By Prudence Minayo
Boniface Mwangi is a politician, award winning CNN photojournalist and human rights activist who describes himself as a Kenyan who is passionate about justice, equity and working with like-minded individuals to build a better society. He won the TIME award: Next Generational Leaders 2015.
Through his work, he aims to bring to light and document injustices suffered by the common mwananchi (citizen). He is famous for images of the 2007-2008 post-election violence that nearly brought Kenya to it’s knees.
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Boniface Mwangi was born on 10th July 1983. He is currently 38-years-old.
Kabete Approved School
The activist was a sent to an approved school when he was 11 years old. He was convicted by Senior Magistrate Olouch of ‘vagrancy’ and confined in an approved school for 7 years until he turned 18. According to Boniface Mwangi, he had gone to court “expecting to be discharged”.
He was expelled from the institution on October 7, 1999.
“I had defended myself in mitigation as coached by fellow juveniles at the Kabete remand home and blamed my mum for my delinquency. I had told the court that the prayers meetings I was compelled to attend, the poverty at home and the lack of school books had led me to the streets. However, the probation officer had done a report and that was what the magistrate used to convict me”.
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He added, ” My mother later said that she had made up her mind to let me go to approved school me from myself”, Mwangi shared on his twitter account.
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The political activist was born in Taveta, which is at the border between Kenya and Tanzania. His mother did business across the border and he grew up speaking Swahili. At the age of 6, he went to live with his grandparents in Nyeri and it was not easy for him as he only communicated in Swahili.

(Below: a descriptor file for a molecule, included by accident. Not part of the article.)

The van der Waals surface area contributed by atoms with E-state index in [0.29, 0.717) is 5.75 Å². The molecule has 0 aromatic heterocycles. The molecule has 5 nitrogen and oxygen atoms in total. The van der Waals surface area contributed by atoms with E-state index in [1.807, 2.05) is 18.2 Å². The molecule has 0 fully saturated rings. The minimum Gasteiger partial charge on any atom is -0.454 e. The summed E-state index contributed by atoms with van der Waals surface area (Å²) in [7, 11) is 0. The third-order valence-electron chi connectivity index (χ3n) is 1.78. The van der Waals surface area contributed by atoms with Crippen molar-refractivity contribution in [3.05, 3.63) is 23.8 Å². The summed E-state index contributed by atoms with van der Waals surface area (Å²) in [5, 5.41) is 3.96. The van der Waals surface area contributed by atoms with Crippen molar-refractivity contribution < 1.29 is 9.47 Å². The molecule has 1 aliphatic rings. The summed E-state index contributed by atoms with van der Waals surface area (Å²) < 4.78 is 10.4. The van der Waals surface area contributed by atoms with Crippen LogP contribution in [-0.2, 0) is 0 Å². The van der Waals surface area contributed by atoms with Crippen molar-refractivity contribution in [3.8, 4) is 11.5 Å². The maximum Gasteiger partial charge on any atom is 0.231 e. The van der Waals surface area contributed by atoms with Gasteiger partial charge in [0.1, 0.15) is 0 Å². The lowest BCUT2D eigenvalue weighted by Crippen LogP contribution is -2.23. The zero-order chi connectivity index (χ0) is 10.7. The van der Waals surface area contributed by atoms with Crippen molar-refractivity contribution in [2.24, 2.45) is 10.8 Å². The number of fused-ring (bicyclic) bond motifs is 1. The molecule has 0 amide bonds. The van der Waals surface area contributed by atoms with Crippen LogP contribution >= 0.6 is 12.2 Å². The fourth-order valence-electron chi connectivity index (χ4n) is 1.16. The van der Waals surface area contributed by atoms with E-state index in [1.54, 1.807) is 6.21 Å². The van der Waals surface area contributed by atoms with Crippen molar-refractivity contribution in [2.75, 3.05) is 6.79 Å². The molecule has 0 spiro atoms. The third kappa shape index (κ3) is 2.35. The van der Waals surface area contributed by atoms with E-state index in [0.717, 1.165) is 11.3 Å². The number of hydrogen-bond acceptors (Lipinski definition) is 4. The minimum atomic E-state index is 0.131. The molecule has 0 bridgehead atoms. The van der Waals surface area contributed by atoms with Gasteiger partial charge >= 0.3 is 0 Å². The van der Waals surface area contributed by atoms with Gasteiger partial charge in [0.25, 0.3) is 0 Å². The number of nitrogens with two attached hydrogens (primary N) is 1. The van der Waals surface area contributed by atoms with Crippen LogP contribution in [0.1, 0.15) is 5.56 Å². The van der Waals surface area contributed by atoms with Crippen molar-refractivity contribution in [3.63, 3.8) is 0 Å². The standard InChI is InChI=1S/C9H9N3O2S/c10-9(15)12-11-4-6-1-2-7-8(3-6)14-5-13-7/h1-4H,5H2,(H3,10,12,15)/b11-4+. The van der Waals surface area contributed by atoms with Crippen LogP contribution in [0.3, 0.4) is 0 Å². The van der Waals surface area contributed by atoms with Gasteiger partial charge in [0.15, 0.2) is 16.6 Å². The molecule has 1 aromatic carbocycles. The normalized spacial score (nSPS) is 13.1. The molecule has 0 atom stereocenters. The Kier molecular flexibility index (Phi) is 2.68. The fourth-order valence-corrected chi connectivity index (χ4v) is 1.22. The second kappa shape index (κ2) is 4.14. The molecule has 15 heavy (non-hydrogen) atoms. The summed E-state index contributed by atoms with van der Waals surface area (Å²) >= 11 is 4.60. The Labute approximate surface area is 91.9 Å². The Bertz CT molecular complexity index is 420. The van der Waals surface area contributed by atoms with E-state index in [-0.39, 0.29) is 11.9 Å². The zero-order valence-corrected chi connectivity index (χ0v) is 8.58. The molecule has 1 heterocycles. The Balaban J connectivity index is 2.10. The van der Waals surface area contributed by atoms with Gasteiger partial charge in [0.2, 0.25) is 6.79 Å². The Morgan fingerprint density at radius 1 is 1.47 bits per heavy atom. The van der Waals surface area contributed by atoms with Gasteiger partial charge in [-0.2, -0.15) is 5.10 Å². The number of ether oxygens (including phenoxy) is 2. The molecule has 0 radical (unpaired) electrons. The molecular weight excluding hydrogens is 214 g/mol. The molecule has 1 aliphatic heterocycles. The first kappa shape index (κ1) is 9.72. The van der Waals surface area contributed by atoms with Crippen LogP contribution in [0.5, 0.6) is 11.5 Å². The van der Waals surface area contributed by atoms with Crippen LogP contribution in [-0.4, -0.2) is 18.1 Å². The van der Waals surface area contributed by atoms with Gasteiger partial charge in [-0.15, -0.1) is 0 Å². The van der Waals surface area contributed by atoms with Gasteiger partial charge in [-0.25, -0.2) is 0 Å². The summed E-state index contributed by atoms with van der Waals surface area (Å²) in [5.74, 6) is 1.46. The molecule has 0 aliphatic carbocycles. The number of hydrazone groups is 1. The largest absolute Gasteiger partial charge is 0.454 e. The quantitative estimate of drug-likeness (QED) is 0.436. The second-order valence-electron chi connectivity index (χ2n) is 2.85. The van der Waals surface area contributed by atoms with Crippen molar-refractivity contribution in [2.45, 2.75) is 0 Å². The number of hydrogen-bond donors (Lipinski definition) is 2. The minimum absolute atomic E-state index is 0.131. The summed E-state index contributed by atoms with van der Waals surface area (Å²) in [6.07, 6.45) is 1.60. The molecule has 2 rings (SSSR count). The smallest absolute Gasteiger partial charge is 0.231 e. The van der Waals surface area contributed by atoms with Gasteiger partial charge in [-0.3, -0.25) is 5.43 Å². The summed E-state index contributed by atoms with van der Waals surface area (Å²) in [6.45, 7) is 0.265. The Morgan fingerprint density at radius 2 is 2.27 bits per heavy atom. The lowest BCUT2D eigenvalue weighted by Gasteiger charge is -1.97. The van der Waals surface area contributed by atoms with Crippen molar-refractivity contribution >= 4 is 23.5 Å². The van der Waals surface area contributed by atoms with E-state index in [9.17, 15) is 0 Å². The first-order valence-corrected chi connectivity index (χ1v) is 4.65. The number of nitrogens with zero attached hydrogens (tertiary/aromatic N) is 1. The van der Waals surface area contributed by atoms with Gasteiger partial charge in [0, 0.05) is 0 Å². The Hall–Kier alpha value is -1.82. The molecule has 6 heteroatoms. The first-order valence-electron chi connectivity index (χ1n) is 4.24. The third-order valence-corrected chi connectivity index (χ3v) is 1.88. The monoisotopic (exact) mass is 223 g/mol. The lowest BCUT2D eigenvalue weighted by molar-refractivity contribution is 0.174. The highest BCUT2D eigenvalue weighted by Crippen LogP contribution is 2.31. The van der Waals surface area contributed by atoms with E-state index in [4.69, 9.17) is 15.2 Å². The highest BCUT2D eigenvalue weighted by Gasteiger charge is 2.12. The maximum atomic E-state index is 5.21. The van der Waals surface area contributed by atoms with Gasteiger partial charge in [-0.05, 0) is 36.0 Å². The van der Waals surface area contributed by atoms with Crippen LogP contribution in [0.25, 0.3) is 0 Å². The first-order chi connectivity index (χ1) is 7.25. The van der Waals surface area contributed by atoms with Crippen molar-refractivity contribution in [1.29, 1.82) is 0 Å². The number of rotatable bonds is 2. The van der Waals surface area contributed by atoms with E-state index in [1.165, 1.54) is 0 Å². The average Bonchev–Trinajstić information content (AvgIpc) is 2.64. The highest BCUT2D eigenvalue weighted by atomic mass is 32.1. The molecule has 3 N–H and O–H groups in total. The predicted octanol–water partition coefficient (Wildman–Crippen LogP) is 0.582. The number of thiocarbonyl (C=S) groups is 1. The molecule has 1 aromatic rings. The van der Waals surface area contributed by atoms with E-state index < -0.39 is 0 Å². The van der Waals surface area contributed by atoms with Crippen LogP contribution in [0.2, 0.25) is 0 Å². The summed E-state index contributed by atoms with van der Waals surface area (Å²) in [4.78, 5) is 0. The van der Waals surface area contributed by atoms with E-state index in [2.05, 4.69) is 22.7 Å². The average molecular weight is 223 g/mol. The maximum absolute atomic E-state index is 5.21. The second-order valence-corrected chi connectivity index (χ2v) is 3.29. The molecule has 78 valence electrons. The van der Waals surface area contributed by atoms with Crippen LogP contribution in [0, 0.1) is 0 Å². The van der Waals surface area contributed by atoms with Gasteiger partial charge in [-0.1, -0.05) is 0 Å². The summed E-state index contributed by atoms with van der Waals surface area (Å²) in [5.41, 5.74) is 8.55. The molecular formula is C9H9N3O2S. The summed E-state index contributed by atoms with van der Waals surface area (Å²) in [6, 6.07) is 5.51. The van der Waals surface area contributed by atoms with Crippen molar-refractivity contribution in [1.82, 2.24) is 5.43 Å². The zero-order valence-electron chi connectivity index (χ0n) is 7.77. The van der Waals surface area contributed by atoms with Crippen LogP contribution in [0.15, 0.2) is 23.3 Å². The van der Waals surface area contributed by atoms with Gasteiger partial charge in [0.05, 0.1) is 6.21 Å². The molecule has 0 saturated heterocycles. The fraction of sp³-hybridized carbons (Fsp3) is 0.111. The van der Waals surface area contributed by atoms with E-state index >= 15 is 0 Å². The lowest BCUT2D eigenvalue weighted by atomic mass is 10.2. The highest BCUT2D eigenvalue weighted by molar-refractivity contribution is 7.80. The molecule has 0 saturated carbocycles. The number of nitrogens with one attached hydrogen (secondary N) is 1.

Later on, he went to live with his mother in Ngara, Nairobi, before moving to Majengo, Githurai 45 and finally settling in Pangani. At the time, he would drop in and out of school.
When he was 17-years-old, his mother passed away and he decided to take education more seriously. He wanted to become a pastor and he followed this dream by joining a Bible School where he got a diploma in Bible studies.
Boniface then developed interest in photojournalism. He was inspired by the photos of Mohammed Amin on the 1983-1985 Ethiopian famine. They showed him that photos could tell a story. He found a school offering journalism that accepted him although he had not completed his O-levels. To fund for his studies, he sold books on the streets.
His mother named Wakiuruwa Mahinge died when he was 17-years-old. He is married to Hellen Njeri Mwangi. Boniface was 23 years when he married his partner. She works with him in his initiatives. They have three children: Simphiwe, Sifa and Mboya.
Boniface went on to become a great photojournalist. He started gaining fame in photojournalism when he won his first prize in 2005. Mwangi went on to scoop the 2008 and 2010 CNN Africa Photojournalist awards for his works.
During the post election violence, he documented photos of the aftermath of the elections. This was not easy for him as he saw first hand the trauma the PEV had brought to Kenyans. He experienced post traumatic stress and depression which prompted him to quit photojournalism but before this he started Picha Mtaani (loosely translated to- pictures on the streets) which showed pictures of the violence that were circulated around Kenya, as a form of showing people the negative effects of violence and helping in mending the fences so that reconciliation can happen. The pictures were followed by a documentary called Heal the Nation.
This made him realize his passion for activism. He realized he could actually fight for human rights and that was exactly what he went on to do.
In preparation for the 2013 general elections, he formed Team Courage and MaVulture. Team courage, based in Nairobi, is a movement aimed at taking courageous and workable steps in the building of a new Kenya.
The award winning photojournalist also created an initiative called Pawa 254. The initiative’s aim is to create a platform where artists and activists work together in creating social change.
As a photojournalist, he was awarded the CNN Photojournalist of the Year Award in both 2008 and 2010.
Boniface Mwangi also took a plunge into politics. In the 2017 Kenya general elections, he vied for the Starehe constituency Member of Parliament seat under his then formed party, Ukweli party. He lost to Charles Njagua Kanyi.
His house in Lukenya was bombed with the activist laying the blame on Machakos Governor Alfred Mutua. According to Boniface Mwangi, the Governor knew he was building in that area and that’s why he suspect his hand in the unfortunate incident that happened on 20th October. The activist has been sharing on social media the relationship between Juliani and Mutua’s ex-wife Lillian Ng’ang’a and not so faltering words.
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